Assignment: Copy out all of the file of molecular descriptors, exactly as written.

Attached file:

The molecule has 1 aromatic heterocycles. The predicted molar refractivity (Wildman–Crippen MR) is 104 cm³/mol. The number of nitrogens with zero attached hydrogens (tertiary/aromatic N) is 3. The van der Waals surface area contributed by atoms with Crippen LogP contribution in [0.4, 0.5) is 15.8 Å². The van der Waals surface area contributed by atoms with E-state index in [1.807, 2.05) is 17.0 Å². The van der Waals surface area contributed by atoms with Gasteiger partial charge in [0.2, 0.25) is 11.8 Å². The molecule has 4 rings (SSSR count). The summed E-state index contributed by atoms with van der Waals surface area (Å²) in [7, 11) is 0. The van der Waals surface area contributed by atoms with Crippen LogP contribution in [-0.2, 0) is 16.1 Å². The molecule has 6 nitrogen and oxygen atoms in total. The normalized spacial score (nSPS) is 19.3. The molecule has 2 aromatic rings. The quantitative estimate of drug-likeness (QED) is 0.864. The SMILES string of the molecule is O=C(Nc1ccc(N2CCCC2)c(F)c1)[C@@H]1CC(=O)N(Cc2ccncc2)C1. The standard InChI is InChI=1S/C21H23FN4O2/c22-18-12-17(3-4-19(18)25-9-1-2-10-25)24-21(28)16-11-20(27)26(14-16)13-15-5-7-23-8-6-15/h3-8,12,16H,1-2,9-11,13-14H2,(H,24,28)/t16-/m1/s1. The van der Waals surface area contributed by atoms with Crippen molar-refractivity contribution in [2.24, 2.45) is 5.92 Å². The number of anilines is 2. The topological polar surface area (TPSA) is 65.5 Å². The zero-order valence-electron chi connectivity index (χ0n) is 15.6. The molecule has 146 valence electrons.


The molecule has 1 aromatic heterocycles. The predicted molar refractivity (Wildman–Crippen MR) is 104 cm³/mol. The number of nitrogens with zero attached hydrogens (tertiary/aromatic N) is 3. The van der Waals surface area contributed by atoms with Crippen LogP contribution in [0.4, 0.5) is 15.8 Å². The van der Waals surface area contributed by atoms with E-state index in [1.807, 2.05) is 17.0 Å². The van der Waals surface area contributed by atoms with Gasteiger partial charge in [0.2, 0.25) is 11.8 Å². The molecule has 4 rings (SSSR count). The summed E-state index contributed by atoms with van der Waals surface area (Å²) in [7, 11) is 0. The van der Waals surface area contributed by atoms with Crippen LogP contribution in [-0.2, 0) is 16.1 Å². The molecule has 6 nitrogen and oxygen atoms in total. The normalized spacial score (nSPS) is 19.3. The molecule has 2 aromatic rings. The quantitative estimate of drug-likeness (QED) is 0.864. The SMILES string of the molecule is O=C(Nc1ccc(N2CCCC2)c(F)c1)[C@@H]1CC(=O)N(Cc2ccncc2)C1. The standard InChI is InChI=1S/C21H23FN4O2/c22-18-12-17(3-4-19(18)25-9-1-2-10-25)24-21(28)16-11-20(27)26(14-16)13-15-5-7-23-8-6-15/h3-8,12,16H,1-2,9-11,13-14H2,(H,24,28)/t16-/m1/s1. The van der Waals surface area contributed by atoms with Crippen molar-refractivity contribution in [2.24, 2.45) is 5.92 Å². The number of anilines is 2. The topological polar surface area (TPSA) is 65.5 Å². The zero-order valence-electron chi connectivity index (χ0n) is 15.6. The molecule has 146 valence electrons.